So in the end what am I talking about here? Better compensation and more representation? Yes, but no (however nice that’d be). I’m talking about respect. Respect for the writers out there (of all genres) who work – usually alone, in a vacuum and on spec - to create an engrossing story with interesting, vibrant, characters and a satisfying resolution. We writers live in our heads, usually to the detriment of relationships, our own well-being and our family, to provide entertainment to others – and to quiet the voices in our heads that wake us up at 3 AM demanding we write down their thoughts, stories and dialog.  I never set-out to write a ‘product to be delivered’ in my life (although product it’s become), I wrote what I felt was interesting. At least to me. If it became interesting to others then, well, that’s a bonus I suppose. It’s just that the movie in my head has always been better than the one on the screen. Don’t misunderstand, I thank God that the scripts I’ve written which were produced were produced, but every time I watch them I keep hitting “erase” in my mind - and nothing ever happens. Maybe I need a better agent.

Saturday
May012010

Working with Your Empty Wallet

BY CRAIG GERAGHTY   

writer bio

We’re all accustomed to big visions, and unfortunately, we’re often times more accustomed to empty wallets.  That’s the reality and that’s what brings us to this website.  The good news is that until Hollywood comes calling with giant budgets for your films, there is a way to still produce quality work with limited funds.  In the coming weeks, I’ll focus on ways to turn those big visions into realities, even with an empty wallet.  The first step is in the script.

I’ve made films with budgets as low as $1500 and as high as three-hundred and fifty thousand dollars, but there is always one thing that that remains the same.  I wish I had more money.  Let’s get this straight, you’ll always wish you had more money on your production to pay for better help, better actors, better food or a better location, that will never change, but to eliminate expenses before they are looking you in the eye, that’s a job for you as the writer.

I’ll start with an example that is very drastic, but very effective.  I had written a film that I wanted to make come hell or high water.  It was a personal story and I thought it could only be told through the 100 pages of dialogue I had written.  There was no way a story this important could be told any other way.  That was until I had researched what kind of money I was looking at to get it made.  I realized that I simply could not make the film without raising about 250K.  This was never going to happen.  But this film needed to be made!!  So what I did, on the advice of some friends, was turn it into a short film.  I scoffed at first, but then got to work on writing the short film.  I took the concept and the story I was dying to tell from 100 pages to 12 pages.  We shot the short film and after it was all said and done, I had a project I was so proud of.  The short, From Woodside, Queens, went on to win some awards and also screened at the prestigious Aspen Shorts Fest alongside three Oscar nominees and the eventual winner of that year’s Academy Award for Best Short.  In short…you can still make your film if you are willing to rewrite it to a “shootable” length.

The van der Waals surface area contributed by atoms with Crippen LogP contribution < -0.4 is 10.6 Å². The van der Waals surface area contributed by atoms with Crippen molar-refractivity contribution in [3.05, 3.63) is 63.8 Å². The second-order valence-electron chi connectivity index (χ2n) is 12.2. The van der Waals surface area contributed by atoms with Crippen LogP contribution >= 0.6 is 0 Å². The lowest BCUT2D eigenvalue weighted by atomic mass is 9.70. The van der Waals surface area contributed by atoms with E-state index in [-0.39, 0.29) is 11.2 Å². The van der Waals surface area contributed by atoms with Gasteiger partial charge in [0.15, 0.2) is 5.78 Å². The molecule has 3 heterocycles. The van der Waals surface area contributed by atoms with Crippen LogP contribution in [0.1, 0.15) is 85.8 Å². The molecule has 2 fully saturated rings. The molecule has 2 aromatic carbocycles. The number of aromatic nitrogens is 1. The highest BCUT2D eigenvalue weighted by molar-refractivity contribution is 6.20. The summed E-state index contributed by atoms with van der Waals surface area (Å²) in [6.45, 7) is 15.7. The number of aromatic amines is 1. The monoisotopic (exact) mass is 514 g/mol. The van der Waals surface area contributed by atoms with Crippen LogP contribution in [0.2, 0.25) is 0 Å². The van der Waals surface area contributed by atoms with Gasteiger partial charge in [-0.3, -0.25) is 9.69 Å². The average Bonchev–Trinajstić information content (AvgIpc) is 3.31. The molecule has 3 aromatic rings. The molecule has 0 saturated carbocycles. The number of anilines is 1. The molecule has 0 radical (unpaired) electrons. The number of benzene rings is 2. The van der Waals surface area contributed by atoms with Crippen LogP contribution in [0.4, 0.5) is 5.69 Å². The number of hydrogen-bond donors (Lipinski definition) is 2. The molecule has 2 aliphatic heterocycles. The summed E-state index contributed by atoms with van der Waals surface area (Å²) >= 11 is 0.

You’ve decided that you can’t cut a page and the idea of turning your baby into a short makes you cringe.  Okay, how else can I help?  You love exploding buildings and car chases, but your budget is built more for firecrackers and parallel parking.  What do you do?  Rewrite your location, rewrite the action.  Let’s assume that you are making a film that has very little to no money.  Well, the two page car scene is out, sorry guys, but you can still work in the drama with a carefully rewritten scene.  If you have to keep the car in movie, consider a way that you can shoot it with as little motion as possible.  Work with your Director of Photography and tell him or her what you hope to accomplish and what kind of drama you are trying to create.  If they say it can only be done with a camera car or mounting a camera on the side of the car, you will have to decide if you can afford it.  Remember that the camera car and a camera rig on the side of a car will require time.  Time is your biggest enemy on a set.  Do you really need the scene so bad that you might be willing to lose a day of shooting to get it?  Consider all the things that can go wrong and know that they probably will.  You might get the shot, but if it took 20 rehearsals and a tired crew and putting an actor in jeopardy, was it worth it?  You might be surprised how much drama you can create with a foot chase as opposed to a car chase.